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|31st December 2010, 05:53 PM||#1|
Join Date: Dec 2010
Location: North America
CHANNEL IMBALANCE in your Volume Pot - Some Thoughts
Channel Imbalance in your Volume Pot - Some Thoughts
Note: this article can also be downloaded as a pdf (with higher picture resolution) from our website: Practical Devices Corporation
The volume pot is a fairly critical component of any audio amp; since we deal with pots by the bucketful, I thought I'd share a few tidbits of insight with the diy community. Please don't view the following as shilling for our amps; we here at Practical Devices have received alot from the online community and members here, and I'm just giving a little back. Hopefully this will be particularly helpful to the DIY'ers, or those hard-core breed of folks who roll their own pots in their commercially-bought amps.
I'm only dealing with analog pots here, not digital pots, nor stepped-resistor pots.
I'll assume you know the pot basics - a pot consists of a “wiper”, which scrapes against a resistive track as you turn the knob. For those who need all the pot info they can get, check out the useful wiki article: Potentiometer - Wikipedia, the free encyclopedia
Pictured above is a typical 9mm pot, shown in its natural habitat inside the XM5 headphone amp. The 9mm refers to the pot's body size. It is a mechanical “dual-ganged” pot, consisting of two isolated sets of wipers, which scrape against two isolated sets of tracks of resistive material. “Dual-gang” means the pot consists of two separate potentiometers (one for the left audio channel, one for right) which share the same shaft
Above is the pot broken apart. Note there are two separate channels (one for left, one for right). Also very interesting: note that each channel has TWO wipers for redundancy (it's a little hard to see in the picture, as I've accidentally bent the two wipers so they are touching each other). This helps reduce any crackle or dropout when moving the pot, since at any time, at least one of the wipers should be in contact with the resistive track.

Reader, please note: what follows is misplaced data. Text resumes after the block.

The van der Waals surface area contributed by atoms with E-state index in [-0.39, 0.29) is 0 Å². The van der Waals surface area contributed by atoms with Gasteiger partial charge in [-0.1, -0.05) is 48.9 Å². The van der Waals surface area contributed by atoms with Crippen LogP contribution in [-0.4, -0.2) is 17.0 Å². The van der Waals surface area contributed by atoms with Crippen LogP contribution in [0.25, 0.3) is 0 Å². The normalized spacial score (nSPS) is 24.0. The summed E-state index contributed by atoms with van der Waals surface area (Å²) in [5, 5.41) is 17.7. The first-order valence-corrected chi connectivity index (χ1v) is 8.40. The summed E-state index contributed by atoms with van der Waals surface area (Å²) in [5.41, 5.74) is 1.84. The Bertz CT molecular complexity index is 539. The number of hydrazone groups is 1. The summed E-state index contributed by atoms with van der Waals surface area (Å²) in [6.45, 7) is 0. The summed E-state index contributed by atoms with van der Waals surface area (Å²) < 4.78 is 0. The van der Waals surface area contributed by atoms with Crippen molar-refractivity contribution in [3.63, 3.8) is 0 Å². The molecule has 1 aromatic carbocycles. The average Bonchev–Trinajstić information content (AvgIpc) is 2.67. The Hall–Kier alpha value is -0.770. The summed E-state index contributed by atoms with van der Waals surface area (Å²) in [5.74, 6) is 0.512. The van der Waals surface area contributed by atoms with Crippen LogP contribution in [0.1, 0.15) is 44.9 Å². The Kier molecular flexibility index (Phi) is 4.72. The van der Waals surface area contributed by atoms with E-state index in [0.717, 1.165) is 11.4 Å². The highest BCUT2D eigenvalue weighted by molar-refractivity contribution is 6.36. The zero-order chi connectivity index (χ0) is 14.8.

Also, from the above picture, it is obvious that any dust getting into works would be very bad. Dust will get in between the wiper and the resistive track, and will lift the wiper off the track, losing electrical contact. Fortunately, these pots are fairly well-sealed, so it has never been an issue.
What makes a lousy pot lousy? I won't delve into the obvious: flimsy construction, crackling/cutout, open to dust, a wobbly shaft, etc. For us, the biggest problem is channel imbalance (aka channel mismatch); I find it fairly irksome to slap on a set of headphones and hear one ear louder than the other, my degree of irkedness being directly proportional to decibels of imbalance. The usual culprit is the volume pot. ALLanalog pots, without exception, suffer from some degree of imbalance. Being mechanical devices, it can't be avoided. So the goal for us is to minimize the imbalance.
The difficulty for us, as amp designers/manufacturers, is getting pots with good channel matching which are small enough to fit in our portable amps. There are two things causing imbalance here:
Size does matter here, since for a given mechanical and resistivity tolerance, a pot with a longer resistive track will have proportionally better matching than that with a shorter resistive track (and a longer track means a physically bigger pot). Thus the problem with physically small pots.
So, what to do?